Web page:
Knee and ankle braces: types and uses

Knee and ankle braces: types and uses

A good knee or ankle brace can support the joint and limit movement as it heals. Find out more from the Singapore General Hospital (SGH) Physiotherapy Department.

Knee and ankle braces: how they can help you

Make sure you can choose the right knee brace for your type of injury.

There are braces for various joints such as elbows, shoulders, knees, ankles, back and wrists. The most common types of braces are readily available from any pharmacy. However, for finer and specific braces, you'll need to order them online or through a medical supply company. Some custom braces require a prescription from a doctor.

What types of branches are commonly used in the lower extremities?

Broadly speaking, braces can be subdivided into the following categories based on their intended use.

1. Preventive (preventive) braces

These are used to prevent injuries or reduce the severity of injuries during sports. Evidence to support the preventive use of braces is limited.

2. Rehabilitation braces (fixators)

A doctor may prescribe a stent for someone who has recently been injured or had surgery. This brace is designed to protect the injured area while allowing a range of motion. The brace is usually worn for a period of time as directed by your doctor. Rehabilitation (eg, physical therapy management and/or exercise) usually begins with the use of a rehabilitation brace.

3. Functional Braces

These are used to support unstable joints to prevent re-injury. For example, functional braces may be appropriate for patients with anterior cruciate ligament (ACL) tears or those who have undergone ACL reconstruction and wish to use an external brace to protect the ACL graft when returning to sports.

Semi-rigid lace-up braces can be used to prevent recurring ankle sprains during exercise. For movements that have more landing impact from jumping, rigid (lace or stirrup) supports are more appropriate. These braces will allow the ankle to move up and down, but will limit inward or outward movement.

4. Other types of braces

The braces mentioned above are mainly aimed at supporting joints with ligament damage. Other types of braces include:

remove braces

Unloading braces can be used for knee osteoarthritis that resides primarily in one of the three compartments of the knee joint. A brace can reduce pain or pressure associated with the degenerative compartment of the knee.

If the ankle has a bone, ligament, or tendon injury, the attending doctor may prescribe an unloading walker. It allows some weight bearing while providing some support and protection to the injured tissue.

Patellar Tendon Brace and Patella Stabilizing Brace (patella refers to kneecap)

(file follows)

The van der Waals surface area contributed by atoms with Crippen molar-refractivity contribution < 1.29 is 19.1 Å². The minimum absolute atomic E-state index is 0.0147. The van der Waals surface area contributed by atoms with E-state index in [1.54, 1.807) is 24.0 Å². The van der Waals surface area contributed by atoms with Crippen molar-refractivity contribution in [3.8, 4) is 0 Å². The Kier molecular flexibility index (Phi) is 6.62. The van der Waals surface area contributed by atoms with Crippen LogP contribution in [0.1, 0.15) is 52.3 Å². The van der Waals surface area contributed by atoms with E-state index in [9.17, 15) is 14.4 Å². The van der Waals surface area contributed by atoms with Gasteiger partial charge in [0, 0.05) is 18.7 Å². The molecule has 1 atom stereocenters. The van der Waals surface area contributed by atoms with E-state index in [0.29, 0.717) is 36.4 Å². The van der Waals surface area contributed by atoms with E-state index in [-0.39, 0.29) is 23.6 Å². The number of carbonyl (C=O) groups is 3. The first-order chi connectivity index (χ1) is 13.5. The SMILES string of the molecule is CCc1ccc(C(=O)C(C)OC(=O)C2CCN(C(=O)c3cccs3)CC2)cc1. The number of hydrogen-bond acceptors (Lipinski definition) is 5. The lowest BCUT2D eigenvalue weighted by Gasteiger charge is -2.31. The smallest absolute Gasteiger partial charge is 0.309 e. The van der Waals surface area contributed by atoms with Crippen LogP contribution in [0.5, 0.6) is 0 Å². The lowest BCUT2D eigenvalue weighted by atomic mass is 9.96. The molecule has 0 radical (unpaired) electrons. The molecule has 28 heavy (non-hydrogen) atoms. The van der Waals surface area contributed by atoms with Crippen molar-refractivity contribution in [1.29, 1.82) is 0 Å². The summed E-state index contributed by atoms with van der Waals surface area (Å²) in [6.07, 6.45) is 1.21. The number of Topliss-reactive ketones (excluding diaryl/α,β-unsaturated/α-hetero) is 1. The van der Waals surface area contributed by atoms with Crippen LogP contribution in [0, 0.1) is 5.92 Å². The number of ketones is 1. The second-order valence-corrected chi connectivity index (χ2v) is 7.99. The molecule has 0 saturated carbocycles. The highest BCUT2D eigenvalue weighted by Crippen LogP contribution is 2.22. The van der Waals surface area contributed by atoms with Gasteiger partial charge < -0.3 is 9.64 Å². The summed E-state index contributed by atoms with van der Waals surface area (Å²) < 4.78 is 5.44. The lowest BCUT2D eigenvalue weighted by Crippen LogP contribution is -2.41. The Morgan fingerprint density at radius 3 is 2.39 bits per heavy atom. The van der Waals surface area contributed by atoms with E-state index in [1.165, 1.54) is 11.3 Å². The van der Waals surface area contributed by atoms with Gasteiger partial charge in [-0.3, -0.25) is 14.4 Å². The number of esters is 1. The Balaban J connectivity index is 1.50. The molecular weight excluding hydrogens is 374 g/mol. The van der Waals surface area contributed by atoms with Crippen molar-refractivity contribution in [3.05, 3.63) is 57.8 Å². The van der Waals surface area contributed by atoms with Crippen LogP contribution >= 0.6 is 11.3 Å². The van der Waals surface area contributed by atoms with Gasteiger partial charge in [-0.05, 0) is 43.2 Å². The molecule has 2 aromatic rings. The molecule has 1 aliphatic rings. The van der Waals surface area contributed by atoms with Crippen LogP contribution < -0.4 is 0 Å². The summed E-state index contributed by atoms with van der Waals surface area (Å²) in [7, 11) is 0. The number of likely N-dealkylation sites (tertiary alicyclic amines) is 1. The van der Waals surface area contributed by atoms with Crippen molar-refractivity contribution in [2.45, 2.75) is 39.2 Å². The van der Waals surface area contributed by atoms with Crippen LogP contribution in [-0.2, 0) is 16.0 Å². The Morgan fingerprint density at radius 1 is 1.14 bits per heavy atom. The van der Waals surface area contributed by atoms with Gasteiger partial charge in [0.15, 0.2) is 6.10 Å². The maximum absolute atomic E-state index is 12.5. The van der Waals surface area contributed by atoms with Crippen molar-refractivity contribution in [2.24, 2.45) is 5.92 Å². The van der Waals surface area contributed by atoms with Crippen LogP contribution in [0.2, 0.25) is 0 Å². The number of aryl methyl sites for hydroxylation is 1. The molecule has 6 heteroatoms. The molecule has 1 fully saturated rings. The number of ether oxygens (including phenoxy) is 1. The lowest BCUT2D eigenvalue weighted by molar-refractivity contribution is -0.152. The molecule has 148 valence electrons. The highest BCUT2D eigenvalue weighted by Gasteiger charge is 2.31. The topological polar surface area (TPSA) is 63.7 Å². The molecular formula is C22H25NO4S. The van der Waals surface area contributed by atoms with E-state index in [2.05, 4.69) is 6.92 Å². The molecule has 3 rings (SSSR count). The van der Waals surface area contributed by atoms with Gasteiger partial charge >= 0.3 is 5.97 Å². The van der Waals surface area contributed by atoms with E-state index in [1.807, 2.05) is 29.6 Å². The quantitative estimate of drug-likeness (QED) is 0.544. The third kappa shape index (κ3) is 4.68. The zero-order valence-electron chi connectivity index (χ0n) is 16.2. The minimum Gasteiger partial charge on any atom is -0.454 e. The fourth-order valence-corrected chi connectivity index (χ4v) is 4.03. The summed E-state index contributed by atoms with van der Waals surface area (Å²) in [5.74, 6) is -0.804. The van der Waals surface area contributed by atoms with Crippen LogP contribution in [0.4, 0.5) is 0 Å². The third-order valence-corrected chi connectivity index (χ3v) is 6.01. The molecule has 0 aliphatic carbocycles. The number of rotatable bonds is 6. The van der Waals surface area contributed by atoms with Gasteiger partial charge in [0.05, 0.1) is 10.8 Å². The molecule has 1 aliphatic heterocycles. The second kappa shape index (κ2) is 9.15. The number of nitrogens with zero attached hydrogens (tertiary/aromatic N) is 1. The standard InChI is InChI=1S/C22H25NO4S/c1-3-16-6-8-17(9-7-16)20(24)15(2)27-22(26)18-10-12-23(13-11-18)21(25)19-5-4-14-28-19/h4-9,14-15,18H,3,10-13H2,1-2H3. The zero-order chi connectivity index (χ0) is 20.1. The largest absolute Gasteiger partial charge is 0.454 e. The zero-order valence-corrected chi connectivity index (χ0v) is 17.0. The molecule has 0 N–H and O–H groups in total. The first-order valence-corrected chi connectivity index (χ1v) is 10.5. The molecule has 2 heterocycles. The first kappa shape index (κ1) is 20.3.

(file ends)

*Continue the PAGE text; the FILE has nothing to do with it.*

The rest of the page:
Patellar tendon braces (knee straps) are used to support and redistribute forces across the patellar tendon. It is often used in situations such as "jumper knee".

Patellar stabilization braces are used to reduce compression of the kneecap and prevent it from moving too far out. It is commonly used for conditions such as anterior knee pain and patellar subluxation/dislocation and patellofemoral pain syndrome.

Compression Bandages, Ankle, Knee and Joint Pads

These are soft shields/sleeves with elastic components. They are used to provide some compression and reduce swelling.

Read on to learn about the benefits and selection tips of wearing a knee or ankle brace.

There are many types of knee and ankle braces on the market, and choosing the right one can be tricky if you don't know what to look for.

Who is most likely to need an ankle or knee brace?

Generally, knee ligament injuries occur in people who fall or sprain events or who participate in sports that require jumping, landing, cutting, or spinning. In Singapore, anterior cruciate ligament (ACL) injuries are most common among those who play football, basketball and pitching. The typical age group for a patient with an ACL injury is 18-30 years old.

An ankle sprain can happen to anyone. A person may walk, miss a step and twist the ankle inward, resulting in a sprained ankle. Common in sports such as basketball and badminton that require jumping and landing.

Patellofemoral pain syndrome (runner's knee) commonly affects runners and people who participate in any sport that requires running. This was seen in a wider age group (15-40 years old) as interest in marathon running increased.

Patellar tendon pain is more common in athletes who participate in jumping sports such as basketball.

What are the pros and cons of wearing braces while exercising?

The advantage is:

  • increase stability
  • pain relief
  • Performance is enhanced when pain is reduced and stability is increased
  • greater confidence
  • Better spatial joint awareness

weakness is:

  • Limited speed, agility, and athleticism; potential performance degradation
  • Increased energy expenditure, leading to early fatigue
  • false sense of security
  • possible skin irritation and damage

Also, the brace may move during exercise and become less effective. Joints may also stiffen and increase stress on other joints. Muscles may also be less active.

What you should look out for in a knee or ankle brace

It is important to remember that a brace does not guarantee that your injury will not happen again. If you have been injured before, you must undergo an appropriate physical therapy rehabilitation program.

If you have recently been injured, or if an old injury is still problematic, you should seek medical help before starting to self-manage your condition with a brace. If necessary, your doctor can evaluate you and refer you for further tests or physical therapy.

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